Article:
And the list is long ...
"The Web Application Hacker's Handbook: Finding and Exploiting Security Flaws" by Dafydd Stuttard, and Marcus Pinto.
"XSS Attacks: Cross Site Scripting Exploits and Defense" by Seth Fogie
There are many possible attacks, which all depend on the JS engine, the available API and the execution environment. JS is a language after all even though I suspect you only are interested in the Web uses. I know next-to-nothing about Web security, but for instance JS is also part of the PDF format
5 years ago you could load DTD's in a XML document in your JS code on Acrobat Reader, and make an external entity of your DTD point to local files on the system so you could get to read them if they were XML-like or plaintext. Obviously this was an unintended consequence of the API, which was changed. No engine bug in that cause though. Nowadays the same attack with the same API would also be impossible because the execution environment changed: Acrobat Reader now sandboxes the PDFs it opens (in Protected Mode).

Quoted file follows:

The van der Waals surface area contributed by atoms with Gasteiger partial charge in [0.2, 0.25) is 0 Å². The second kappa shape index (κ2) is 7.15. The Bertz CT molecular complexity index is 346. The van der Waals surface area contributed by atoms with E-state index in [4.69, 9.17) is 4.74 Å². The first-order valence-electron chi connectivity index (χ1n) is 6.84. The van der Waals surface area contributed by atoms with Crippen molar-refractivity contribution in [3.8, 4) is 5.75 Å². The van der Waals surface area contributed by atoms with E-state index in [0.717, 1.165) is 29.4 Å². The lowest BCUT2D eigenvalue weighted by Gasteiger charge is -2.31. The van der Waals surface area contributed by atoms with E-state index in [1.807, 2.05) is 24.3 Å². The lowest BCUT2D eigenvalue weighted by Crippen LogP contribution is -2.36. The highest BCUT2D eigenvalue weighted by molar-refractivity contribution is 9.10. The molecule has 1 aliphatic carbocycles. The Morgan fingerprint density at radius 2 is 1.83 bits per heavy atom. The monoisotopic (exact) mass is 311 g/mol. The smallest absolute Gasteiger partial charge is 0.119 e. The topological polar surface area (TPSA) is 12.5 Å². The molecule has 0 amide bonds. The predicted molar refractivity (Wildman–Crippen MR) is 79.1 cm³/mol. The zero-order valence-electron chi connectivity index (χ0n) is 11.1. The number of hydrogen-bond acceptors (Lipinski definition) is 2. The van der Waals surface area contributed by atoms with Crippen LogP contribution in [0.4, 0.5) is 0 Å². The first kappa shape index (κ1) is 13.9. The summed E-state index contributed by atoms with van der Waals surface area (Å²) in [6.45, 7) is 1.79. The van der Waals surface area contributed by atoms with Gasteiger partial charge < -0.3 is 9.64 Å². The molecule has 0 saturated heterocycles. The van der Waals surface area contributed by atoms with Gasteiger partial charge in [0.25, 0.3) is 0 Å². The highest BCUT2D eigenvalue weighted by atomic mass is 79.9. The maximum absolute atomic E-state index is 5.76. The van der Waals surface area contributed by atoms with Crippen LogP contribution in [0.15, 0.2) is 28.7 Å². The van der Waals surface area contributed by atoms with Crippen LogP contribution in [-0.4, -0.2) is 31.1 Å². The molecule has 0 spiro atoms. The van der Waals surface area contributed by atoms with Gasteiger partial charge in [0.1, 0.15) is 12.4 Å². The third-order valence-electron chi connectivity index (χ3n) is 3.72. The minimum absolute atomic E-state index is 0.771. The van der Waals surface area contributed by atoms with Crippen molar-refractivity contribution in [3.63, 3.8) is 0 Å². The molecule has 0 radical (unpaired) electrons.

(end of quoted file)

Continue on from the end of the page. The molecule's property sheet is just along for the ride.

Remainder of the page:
In short, even though I can't really answer your question I can still tell that someone who doesn't cover all of this is not properly answering:
Most of the Vulnerabilities in the browsers are in the complex parts, such as the dynamic DOM-tree building.
The other thing is like the beef exploit framework, uses the tricks the browser allows you to do (like Steve DL notices).